The Epistles of St. Paul are arranged in the New Testament according to length, and this Epistle (or Letter) to the Romans is the longest and most weighty, theologically, thus giving it first place in the canonical order. This letter is probably the last written by St. Paul (that we possess) and, at the time of its writing (between 54 and 58 A.D.), he was at Corinth waiting to take a collection for the needy to Jerusalem (15:25-27), after which he wanted to stop at Rome on his way to Spain (15:28).
After the greeting and thanksgiving, Paul describes first the need for the world of redemption (1:18-3:20). Then he discusses God’s saving act in Christ: its nature (3:21-4:25) and the new life which has been made available by this act (5:1-8:39). After detailing the role of Israel the Jewish nation in God’s plan (Ch. 9-11), the letter closes with ethical teachings and a few personal remarks (Ch. 12-16).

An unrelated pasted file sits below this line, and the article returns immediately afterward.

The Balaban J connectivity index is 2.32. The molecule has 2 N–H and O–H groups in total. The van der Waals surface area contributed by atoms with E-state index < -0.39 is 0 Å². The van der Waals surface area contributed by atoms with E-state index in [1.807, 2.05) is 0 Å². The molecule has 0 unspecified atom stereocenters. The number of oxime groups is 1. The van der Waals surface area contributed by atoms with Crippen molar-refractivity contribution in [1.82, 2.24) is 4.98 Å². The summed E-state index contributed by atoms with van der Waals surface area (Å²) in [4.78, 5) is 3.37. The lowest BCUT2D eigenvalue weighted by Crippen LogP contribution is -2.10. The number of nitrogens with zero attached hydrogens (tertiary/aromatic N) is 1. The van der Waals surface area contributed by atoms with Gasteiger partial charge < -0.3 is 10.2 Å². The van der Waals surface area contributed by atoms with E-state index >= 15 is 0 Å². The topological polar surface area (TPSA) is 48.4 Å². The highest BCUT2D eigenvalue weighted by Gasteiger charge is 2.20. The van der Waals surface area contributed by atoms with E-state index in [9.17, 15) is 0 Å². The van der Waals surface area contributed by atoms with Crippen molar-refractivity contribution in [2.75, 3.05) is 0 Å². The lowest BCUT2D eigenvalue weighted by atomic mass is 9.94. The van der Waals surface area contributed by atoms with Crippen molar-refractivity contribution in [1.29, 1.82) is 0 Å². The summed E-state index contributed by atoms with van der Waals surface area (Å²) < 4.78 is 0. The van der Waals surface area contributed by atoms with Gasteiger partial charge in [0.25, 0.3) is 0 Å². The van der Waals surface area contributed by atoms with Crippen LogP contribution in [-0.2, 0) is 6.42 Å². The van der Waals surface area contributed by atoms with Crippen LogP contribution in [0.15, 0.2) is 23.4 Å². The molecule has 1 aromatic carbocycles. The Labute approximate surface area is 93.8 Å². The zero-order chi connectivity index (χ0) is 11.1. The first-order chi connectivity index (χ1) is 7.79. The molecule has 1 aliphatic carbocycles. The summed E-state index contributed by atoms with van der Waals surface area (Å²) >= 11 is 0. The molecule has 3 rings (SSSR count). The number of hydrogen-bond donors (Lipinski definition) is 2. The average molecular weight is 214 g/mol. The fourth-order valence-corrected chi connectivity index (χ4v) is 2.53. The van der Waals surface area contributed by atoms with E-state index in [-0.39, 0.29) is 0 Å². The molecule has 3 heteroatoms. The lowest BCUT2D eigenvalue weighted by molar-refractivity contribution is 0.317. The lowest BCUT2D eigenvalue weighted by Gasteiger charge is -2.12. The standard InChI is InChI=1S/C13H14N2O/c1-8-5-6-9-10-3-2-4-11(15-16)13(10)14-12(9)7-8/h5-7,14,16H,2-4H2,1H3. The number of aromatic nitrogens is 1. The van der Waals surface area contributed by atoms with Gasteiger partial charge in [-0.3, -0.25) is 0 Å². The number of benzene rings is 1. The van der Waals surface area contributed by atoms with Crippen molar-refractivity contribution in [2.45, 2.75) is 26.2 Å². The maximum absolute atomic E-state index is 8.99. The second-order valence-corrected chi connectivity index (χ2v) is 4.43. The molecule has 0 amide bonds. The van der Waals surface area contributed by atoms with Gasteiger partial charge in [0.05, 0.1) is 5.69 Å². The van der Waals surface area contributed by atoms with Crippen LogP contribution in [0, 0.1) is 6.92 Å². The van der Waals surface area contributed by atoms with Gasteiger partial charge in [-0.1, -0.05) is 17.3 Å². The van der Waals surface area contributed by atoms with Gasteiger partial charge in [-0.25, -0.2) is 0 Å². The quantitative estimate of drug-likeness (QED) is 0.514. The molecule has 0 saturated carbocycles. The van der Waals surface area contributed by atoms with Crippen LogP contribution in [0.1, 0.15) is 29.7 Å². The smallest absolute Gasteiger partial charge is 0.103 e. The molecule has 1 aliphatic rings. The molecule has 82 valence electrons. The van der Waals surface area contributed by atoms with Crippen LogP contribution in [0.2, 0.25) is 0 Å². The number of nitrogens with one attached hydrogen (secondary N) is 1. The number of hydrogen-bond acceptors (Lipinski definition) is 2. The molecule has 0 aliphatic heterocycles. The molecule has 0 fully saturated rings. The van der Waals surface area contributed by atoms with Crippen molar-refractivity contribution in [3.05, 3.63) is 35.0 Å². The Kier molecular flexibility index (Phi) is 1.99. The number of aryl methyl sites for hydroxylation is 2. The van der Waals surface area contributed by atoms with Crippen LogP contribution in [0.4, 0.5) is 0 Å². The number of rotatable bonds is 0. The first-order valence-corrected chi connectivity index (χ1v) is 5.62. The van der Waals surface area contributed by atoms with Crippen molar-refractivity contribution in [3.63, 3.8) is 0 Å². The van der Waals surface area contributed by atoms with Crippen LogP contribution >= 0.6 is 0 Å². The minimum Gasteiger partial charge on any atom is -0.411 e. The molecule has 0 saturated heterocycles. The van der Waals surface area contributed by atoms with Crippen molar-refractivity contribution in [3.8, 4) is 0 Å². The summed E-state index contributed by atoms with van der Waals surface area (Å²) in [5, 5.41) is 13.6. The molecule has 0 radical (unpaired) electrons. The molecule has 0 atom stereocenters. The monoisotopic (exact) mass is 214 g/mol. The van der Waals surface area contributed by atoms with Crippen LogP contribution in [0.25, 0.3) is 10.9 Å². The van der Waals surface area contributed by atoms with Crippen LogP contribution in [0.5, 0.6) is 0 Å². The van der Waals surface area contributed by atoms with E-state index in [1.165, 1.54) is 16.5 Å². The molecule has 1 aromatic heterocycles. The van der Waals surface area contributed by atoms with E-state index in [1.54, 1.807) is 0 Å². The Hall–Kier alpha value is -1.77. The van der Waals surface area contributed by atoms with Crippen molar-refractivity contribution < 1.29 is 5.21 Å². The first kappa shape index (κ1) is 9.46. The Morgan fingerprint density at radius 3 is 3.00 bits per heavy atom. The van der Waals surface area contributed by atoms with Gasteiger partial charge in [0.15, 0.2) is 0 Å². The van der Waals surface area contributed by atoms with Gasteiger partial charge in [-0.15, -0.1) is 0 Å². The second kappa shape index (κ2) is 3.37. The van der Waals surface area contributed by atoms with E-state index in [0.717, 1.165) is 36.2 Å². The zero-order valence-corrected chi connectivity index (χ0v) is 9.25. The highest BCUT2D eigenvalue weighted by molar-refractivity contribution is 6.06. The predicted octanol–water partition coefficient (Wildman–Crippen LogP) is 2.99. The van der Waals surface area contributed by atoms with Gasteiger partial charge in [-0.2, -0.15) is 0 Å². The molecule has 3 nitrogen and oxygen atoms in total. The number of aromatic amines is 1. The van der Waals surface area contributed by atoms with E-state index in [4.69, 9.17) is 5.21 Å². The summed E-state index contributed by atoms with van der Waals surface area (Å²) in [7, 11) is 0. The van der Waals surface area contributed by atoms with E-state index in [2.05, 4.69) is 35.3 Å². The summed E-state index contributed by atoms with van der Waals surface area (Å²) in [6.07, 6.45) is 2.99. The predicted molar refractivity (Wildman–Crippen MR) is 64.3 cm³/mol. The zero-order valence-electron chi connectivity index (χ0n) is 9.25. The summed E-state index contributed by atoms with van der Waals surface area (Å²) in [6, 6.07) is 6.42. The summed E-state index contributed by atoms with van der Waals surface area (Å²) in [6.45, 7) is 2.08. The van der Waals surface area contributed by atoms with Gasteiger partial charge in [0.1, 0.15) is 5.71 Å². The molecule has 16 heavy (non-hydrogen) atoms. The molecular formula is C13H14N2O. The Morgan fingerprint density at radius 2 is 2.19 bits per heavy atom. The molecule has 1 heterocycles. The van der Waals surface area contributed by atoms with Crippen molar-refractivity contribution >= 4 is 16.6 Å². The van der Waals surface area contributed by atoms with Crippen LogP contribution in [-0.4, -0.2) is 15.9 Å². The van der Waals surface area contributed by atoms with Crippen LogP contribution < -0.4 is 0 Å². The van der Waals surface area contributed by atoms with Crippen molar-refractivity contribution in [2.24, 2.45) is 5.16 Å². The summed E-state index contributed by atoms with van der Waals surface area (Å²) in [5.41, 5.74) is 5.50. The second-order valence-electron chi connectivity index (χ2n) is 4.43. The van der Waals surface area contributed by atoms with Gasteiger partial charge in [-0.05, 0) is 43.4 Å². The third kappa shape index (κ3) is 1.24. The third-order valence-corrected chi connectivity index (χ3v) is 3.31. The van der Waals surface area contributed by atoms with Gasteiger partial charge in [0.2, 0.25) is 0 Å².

The letter to the Romans is read in the Church’s liturgical lectionary during the first weeks following the feast of Pentecost. Selections from it are also read on various other liturgical occasions, one of which, for example, is the sacramental liturgy of baptism and chrismation. (6:3-11)